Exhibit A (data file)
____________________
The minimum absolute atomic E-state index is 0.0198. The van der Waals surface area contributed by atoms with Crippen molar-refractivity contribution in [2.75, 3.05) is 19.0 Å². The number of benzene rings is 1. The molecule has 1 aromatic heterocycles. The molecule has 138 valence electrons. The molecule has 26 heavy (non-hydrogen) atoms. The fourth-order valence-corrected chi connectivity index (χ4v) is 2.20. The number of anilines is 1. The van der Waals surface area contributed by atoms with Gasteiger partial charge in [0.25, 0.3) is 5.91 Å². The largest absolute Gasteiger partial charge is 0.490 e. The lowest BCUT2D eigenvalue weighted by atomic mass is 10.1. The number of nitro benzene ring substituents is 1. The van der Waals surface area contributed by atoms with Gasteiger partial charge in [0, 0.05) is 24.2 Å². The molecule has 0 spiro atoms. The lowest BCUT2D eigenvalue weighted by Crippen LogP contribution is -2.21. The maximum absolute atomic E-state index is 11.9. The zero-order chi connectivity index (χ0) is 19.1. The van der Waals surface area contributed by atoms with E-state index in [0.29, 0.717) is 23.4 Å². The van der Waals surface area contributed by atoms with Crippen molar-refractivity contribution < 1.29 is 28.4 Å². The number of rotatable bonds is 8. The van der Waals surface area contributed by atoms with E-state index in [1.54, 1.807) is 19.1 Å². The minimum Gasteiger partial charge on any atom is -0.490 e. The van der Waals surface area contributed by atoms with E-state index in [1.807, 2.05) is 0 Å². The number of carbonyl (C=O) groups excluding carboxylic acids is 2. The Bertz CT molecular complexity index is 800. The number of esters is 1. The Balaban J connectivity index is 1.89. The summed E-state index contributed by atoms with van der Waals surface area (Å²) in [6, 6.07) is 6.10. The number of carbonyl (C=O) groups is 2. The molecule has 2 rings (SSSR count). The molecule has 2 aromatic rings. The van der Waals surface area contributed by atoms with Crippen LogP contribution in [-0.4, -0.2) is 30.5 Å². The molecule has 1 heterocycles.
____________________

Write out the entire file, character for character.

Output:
The minimum absolute atomic E-state index is 0.0198. The van der Waals surface area contributed by atoms with Crippen molar-refractivity contribution in [2.75, 3.05) is 19.0 Å². The number of benzene rings is 1. The molecule has 1 aromatic heterocycles. The molecule has 138 valence electrons. The molecule has 26 heavy (non-hydrogen) atoms. The fourth-order valence-corrected chi connectivity index (χ4v) is 2.20. The number of anilines is 1. The van der Waals surface area contributed by atoms with Gasteiger partial charge in [0.25, 0.3) is 5.91 Å². The largest absolute Gasteiger partial charge is 0.490 e. The lowest BCUT2D eigenvalue weighted by atomic mass is 10.1. The number of nitro benzene ring substituents is 1. The van der Waals surface area contributed by atoms with Gasteiger partial charge in [0, 0.05) is 24.2 Å². The molecule has 0 spiro atoms. The lowest BCUT2D eigenvalue weighted by Crippen LogP contribution is -2.21. The maximum absolute atomic E-state index is 11.9. The zero-order chi connectivity index (χ0) is 19.1. The van der Waals surface area contributed by atoms with E-state index in [0.29, 0.717) is 23.4 Å². The van der Waals surface area contributed by atoms with Crippen molar-refractivity contribution < 1.29 is 28.4 Å². The number of rotatable bonds is 8. The van der Waals surface area contributed by atoms with E-state index in [1.54, 1.807) is 19.1 Å². The minimum Gasteiger partial charge on any atom is -0.490 e. The van der Waals surface area contributed by atoms with E-state index in [1.807, 2.05) is 0 Å². The number of carbonyl (C=O) groups excluding carboxylic acids is 2. The Bertz CT molecular complexity index is 800. The number of esters is 1. The Balaban J connectivity index is 1.89. The summed E-state index contributed by atoms with van der Waals surface area (Å²) in [6, 6.07) is 6.10. The number of carbonyl (C=O) groups is 2. The molecule has 2 rings (SSSR count). The molecule has 2 aromatic rings. The van der Waals surface area contributed by atoms with Crippen LogP contribution in [-0.4, -0.2) is 30.5 Å². The molecule has 1 heterocycles.